Community Pulse: Re-approving building projects

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Should the City Council require residential building projects
that have been on hold for more than one year to be formally
re-approved?
THIS WEEK’S WEB POLL:

Should the City Council require residential building projects that have been on hold for more than one year to be formally re-approved?

– Yes, they should repeat the process. The whole situation in the town will have changed in that year. I have long objected to builders assuming that permission once given lasts for eternity. A re-application gives the community a chance to consider whether that

project still fits our vision.

– Of course; here’s another way to stick the builders with more fees to feed city coffers!

– ABSOLUTELY NOT! Such an act would violate state and local law which vests rights to entitled property. If our city leaders can’t recognize the potential liability to which they may expose the residents of Gilroy, perhaps they should chat with their counterparts in Half Moon Bay who, by similar action, bankrupted their city to the tune of $30 million! Council should have been decisive and unambiguous rather than pandering to those repugnant few that choose to debase themselves to win at all costs.

-No. I could see perhaps the two- or three-year mark. The economy has had tremendous unforeseen consequences and we all need to be flexible.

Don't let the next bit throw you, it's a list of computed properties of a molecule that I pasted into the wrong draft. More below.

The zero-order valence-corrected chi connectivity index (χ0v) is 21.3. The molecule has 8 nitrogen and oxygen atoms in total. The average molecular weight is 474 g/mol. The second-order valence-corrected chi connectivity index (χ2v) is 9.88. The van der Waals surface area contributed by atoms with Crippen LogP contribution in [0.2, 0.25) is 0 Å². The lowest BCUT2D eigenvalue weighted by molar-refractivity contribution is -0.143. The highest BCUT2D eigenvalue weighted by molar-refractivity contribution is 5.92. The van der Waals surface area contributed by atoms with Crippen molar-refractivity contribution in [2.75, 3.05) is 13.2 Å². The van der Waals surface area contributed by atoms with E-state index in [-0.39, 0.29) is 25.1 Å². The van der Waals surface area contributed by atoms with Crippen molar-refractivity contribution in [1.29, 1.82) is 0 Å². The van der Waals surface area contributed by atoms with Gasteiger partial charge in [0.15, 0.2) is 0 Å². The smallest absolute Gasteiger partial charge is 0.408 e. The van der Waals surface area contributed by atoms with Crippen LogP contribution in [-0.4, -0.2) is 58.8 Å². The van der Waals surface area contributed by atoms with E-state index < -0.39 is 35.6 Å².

– I do believe a re-approval should be needed, however, only nominal if any fees should be collected. We need our builders to build!

-No, not one year. As we have seen, economic times can force changes in a community. Perhaps there should be a limit, however, more like five years.

– Yes. Seems logical given how things change over a course of a year, and new restrictions or requirements could have been passed that may affect the previous plans.

– Yes! Some developers can hold on to their allotted RDO’s for forever it seems (Glen Loma). After a reasonable amount of time if they are not used they should be put back into the regular process so other developers will have a chance. Also, once the RDO’s are all gone for that time period, exemptions need to be limited so we stick to our Specific/General Plan of controlled growth. More consideration needs to be focused on the impact development has on our schools. Any big developments should include plans to mitigate school populations by building more schools or other ideas.

– No. Once it is approved, the project has the green light from the Council. It then becomes a process with city staff to be sure the plans, environmental impact, permits, construction inspections, etc. be followed.

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